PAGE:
September 15, 2013” Twenty-fourth Sunday in Ordinary Time
Catholic Social Teaching: Dignity of Work and Rights of Workers
“Biblical justice is the goal we strive for. This rich biblical understanding portrays a just society as one marked by the fullness of love, compassion, holiness and peace…” (68) Economic Justice for All: Pastoral Letter on Catholic Social Teaching and the U.S. Economy, USCCB
First Reading: Exodus 32:7-11, 13-14
Psalm: 51:3-4, 12-13, 17, 19
Second Reading: 1st Timothy 1:12-17
Gospel: Luke 15:1-32 (Long Form), Luke 15:1-10 (Short Form)
Catechism of the Catholic Church
“The Gospel is the revelation in Jesus Christ of God’s mercy to sinners. The angel announced to Joseph: ‘You shall call his name Jesus, for he will save his people from their sins.’ The same is true of the Eucharist, the sacrament of redemption: ‘This is my blood of the covenant, which is poured out for many for the forgiveness of sins.” (1846) From the Introduction to the Twenty-fourth Sunday in Ordinary Time, Cycle C, Daily Roman Missal
Compendium of the Social Doctrine of the Church
“The principle of the universal destination of goods also applies to water, considered in the Sacred Scriptures as a symbol of purification and of life. “As a gift from God, water is a vital element essential to survival; thus, everyone has a right to it.” Satisfying the needs of all, especially those who live in poverty, must guide the use of water and the services connected with it. Inadequate access to safe drinking water affects the well-being of a huge number of people and is often the cause of disease, suffering, conflicts, poverty and even death. For a suitable solution to this problem, it “must be set in context in order to establish moral criteria based precisely on the value of life and the respect for the rights and dignity of all human beings.” (484)
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Ninety-nine sheep, left in the desert, had confidence they would be nurtured, even though they were vulnerable to attack by jackals and wolves. They didn’t wander away looking for food of their choosing, but knew only food provided by the shepherd could satisfy them. Seeking shade was not a priority, for they needed to be in the world as the shepherd was in the world. They didn’t bolt for the mirage of a luxury farm with large barns and individual stalls with HD-TV and lined with premium hay. The ninety-nine sheep knew the shepherd had their interest at heart. The shepherd was trusted and they responded with loyalty. It was no surprise to them when the shepherd came back with a colleague riding securely on his shoulders. The lost sheep had not been berated or endured a long chase by a sheep herding dog, for the shepherd came himself to gently assimilate the lost sheep into the community. A joyful expression was etched on the shepherd’s face as he shared with friends the story of divine providence in locating the lost sheep. The ninety-nine sheep wiggled their ears and refrained from exclamations of bah, bah, for they had no disdain towards the lost sheep, since they knew the shepherd would do the same for them.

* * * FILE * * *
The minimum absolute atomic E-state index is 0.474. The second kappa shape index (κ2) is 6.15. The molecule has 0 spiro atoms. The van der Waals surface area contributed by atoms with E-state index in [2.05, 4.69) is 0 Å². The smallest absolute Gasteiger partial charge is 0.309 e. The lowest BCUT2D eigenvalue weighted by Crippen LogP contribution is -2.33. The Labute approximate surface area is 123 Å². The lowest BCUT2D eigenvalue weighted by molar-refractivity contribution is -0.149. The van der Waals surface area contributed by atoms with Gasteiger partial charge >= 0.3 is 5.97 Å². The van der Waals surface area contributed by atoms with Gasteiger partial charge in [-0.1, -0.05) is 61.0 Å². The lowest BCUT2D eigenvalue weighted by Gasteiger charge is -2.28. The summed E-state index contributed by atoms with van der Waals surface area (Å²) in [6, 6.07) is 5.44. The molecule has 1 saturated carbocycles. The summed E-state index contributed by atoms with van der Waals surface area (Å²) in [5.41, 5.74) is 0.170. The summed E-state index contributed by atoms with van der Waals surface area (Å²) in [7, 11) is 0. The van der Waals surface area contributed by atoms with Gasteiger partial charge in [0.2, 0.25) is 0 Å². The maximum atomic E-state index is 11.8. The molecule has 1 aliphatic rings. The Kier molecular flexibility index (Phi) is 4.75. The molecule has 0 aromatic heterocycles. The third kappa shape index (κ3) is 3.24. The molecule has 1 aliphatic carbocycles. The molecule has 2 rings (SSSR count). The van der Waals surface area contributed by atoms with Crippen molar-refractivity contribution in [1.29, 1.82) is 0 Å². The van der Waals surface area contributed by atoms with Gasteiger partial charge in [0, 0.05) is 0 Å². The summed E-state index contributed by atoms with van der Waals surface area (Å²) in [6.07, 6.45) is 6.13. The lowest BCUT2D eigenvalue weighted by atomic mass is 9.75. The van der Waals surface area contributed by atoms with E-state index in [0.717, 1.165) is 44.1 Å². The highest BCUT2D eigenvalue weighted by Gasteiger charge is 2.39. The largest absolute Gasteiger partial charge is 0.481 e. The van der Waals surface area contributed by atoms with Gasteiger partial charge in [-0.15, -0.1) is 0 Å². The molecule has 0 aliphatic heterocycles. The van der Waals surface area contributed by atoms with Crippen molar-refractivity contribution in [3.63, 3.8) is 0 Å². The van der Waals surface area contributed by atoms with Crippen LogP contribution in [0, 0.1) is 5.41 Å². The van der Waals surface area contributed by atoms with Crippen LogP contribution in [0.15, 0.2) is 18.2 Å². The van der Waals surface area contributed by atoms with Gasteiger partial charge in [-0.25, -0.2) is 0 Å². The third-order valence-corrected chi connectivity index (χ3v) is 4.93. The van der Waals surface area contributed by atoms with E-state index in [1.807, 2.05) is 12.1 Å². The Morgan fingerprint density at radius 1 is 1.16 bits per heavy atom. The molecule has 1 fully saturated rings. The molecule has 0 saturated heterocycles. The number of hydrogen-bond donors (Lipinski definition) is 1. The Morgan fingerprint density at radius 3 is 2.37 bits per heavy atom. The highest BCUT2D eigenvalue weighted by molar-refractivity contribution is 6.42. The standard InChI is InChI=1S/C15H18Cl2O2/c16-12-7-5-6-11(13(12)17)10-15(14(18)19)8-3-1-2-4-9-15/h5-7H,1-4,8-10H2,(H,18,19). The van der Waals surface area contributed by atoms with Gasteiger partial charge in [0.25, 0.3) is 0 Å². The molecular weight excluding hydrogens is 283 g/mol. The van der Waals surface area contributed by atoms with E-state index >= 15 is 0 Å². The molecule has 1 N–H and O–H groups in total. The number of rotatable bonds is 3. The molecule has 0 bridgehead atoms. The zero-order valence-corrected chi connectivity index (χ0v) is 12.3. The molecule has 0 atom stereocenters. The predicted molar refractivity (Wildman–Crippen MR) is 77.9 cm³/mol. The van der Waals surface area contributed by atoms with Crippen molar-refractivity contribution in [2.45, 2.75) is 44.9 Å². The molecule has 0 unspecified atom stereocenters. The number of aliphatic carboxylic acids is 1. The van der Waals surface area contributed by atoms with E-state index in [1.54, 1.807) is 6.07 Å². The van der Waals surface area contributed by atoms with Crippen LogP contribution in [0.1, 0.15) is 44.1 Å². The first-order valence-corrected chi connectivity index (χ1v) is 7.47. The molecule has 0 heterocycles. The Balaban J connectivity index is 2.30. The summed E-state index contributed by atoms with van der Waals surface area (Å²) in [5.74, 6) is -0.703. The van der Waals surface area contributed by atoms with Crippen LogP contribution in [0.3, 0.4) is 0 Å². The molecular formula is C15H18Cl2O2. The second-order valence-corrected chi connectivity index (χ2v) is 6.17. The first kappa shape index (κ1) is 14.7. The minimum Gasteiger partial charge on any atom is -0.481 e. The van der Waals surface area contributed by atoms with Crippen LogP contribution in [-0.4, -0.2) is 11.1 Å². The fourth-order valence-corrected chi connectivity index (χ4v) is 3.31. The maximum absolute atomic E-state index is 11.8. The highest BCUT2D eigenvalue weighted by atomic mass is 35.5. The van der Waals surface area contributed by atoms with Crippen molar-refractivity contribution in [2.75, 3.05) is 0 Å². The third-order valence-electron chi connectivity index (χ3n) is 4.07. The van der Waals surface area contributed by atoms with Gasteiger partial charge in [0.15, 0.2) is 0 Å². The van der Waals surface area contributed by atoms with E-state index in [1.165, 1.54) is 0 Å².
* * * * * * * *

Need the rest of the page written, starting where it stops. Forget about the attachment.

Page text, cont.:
We have all experienced the love and grace of Jesus, our shepherd. So will our parishes celebrate and rejoice with all who walk thru the doors, knowing we need all to be a community and not a country club? Or does you parish have an air of entitlement that just welcomes the holy in their sight, so people with a blemish are judged by past wanderings and segregated to a pew on the street of life? Knowing we all have wandered from the shepherd, this week how will you invite others to be part of the flock that trusts the shepherd?
Individual Reflection: Psalm 51:3-4, 12-13, 17, 19 and Compendium of the Social Doctrine of the Church (484)
Learn about the work of Dig Deep Water to establish water equity:
Family Reflection: Luke 15:1-32
Have each family member write a parable or draw a picture of how they experience the love and grace of Jesus, the Good Shepherd.
Blogs to Visit:
As we reflect upon Mary’s presence in the mysteries of the Rosary, we are blessed to know her. For her journey, a timeless trek, calls us to surrender, continuing conversion, humbleness and justice now.
Weekly lectionary reflections, for faith sharing groups, parish bulletins, newsletters or personal prayer, from the synergy of the Word we hear and the rich tradition of Catholic Social Teaching.
Catholic Social Teaching offers seven principles for upholding life in our thoughts, decisions and actions.
How we do Catholic Social Teaching.
Creation sustainability ministry resources in the spirit of the St Francis Pledge.
List one or two upcoming events, legislative action alerts or social justice websites
By Barb Born August 31, 2013 The reflection maybe used in parish bulletins, newsletters or for faith sharing groups without copyright concerns.